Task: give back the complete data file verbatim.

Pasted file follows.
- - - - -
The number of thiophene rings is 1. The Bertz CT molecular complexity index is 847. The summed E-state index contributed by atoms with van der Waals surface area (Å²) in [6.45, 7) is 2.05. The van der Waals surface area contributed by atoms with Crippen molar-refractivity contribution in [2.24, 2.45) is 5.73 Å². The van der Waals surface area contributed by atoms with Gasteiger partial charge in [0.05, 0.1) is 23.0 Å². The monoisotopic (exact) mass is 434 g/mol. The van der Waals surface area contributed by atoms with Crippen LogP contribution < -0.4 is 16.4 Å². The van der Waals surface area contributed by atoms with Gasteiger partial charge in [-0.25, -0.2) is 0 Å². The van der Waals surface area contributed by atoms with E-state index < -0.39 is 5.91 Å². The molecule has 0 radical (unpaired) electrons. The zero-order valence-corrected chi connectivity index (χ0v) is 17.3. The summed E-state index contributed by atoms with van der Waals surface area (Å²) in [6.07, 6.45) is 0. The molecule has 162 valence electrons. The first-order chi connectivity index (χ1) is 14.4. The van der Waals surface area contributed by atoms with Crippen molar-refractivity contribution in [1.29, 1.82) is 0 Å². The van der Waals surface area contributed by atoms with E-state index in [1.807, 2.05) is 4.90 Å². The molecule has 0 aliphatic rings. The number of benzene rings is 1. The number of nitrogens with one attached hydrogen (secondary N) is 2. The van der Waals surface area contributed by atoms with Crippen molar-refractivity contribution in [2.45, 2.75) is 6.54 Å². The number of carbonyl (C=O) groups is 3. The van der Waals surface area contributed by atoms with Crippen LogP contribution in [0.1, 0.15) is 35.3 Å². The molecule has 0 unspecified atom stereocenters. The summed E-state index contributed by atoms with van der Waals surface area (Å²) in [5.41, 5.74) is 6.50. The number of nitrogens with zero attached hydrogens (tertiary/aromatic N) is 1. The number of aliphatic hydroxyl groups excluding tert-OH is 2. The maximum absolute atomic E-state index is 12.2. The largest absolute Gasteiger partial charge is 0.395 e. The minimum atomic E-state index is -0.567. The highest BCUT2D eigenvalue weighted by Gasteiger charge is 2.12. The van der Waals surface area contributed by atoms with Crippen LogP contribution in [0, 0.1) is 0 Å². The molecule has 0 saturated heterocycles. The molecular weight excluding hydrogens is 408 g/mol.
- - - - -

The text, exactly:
The number of thiophene rings is 1. The Bertz CT molecular complexity index is 847. The summed E-state index contributed by atoms with van der Waals surface area (Å²) in [6.45, 7) is 2.05. The van der Waals surface area contributed by atoms with Crippen molar-refractivity contribution in [2.24, 2.45) is 5.73 Å². The van der Waals surface area contributed by atoms with Gasteiger partial charge in [0.05, 0.1) is 23.0 Å². The monoisotopic (exact) mass is 434 g/mol. The van der Waals surface area contributed by atoms with Crippen LogP contribution < -0.4 is 16.4 Å². The van der Waals surface area contributed by atoms with Gasteiger partial charge in [-0.25, -0.2) is 0 Å². The van der Waals surface area contributed by atoms with E-state index < -0.39 is 5.91 Å². The molecule has 0 radical (unpaired) electrons. The zero-order valence-corrected chi connectivity index (χ0v) is 17.3. The summed E-state index contributed by atoms with van der Waals surface area (Å²) in [6.07, 6.45) is 0. The molecule has 162 valence electrons. The first-order chi connectivity index (χ1) is 14.4. The van der Waals surface area contributed by atoms with Crippen molar-refractivity contribution in [1.29, 1.82) is 0 Å². The van der Waals surface area contributed by atoms with E-state index in [1.807, 2.05) is 4.90 Å². The molecule has 0 aliphatic rings. The number of benzene rings is 1. The number of nitrogens with one attached hydrogen (secondary N) is 2. The van der Waals surface area contributed by atoms with Crippen molar-refractivity contribution in [2.45, 2.75) is 6.54 Å². The number of carbonyl (C=O) groups is 3. The van der Waals surface area contributed by atoms with Crippen LogP contribution in [0.1, 0.15) is 35.3 Å². The molecule has 0 unspecified atom stereocenters. The summed E-state index contributed by atoms with van der Waals surface area (Å²) in [5.41, 5.74) is 6.50. The number of nitrogens with zero attached hydrogens (tertiary/aromatic N) is 1. The number of aliphatic hydroxyl groups excluding tert-OH is 2. The maximum absolute atomic E-state index is 12.2. The largest absolute Gasteiger partial charge is 0.395 e. The minimum atomic E-state index is -0.567. The highest BCUT2D eigenvalue weighted by Gasteiger charge is 2.12. The van der Waals surface area contributed by atoms with Crippen LogP contribution in [0, 0.1) is 0 Å². The molecule has 0 saturated heterocycles. The molecular weight excluding hydrogens is 408 g/mol.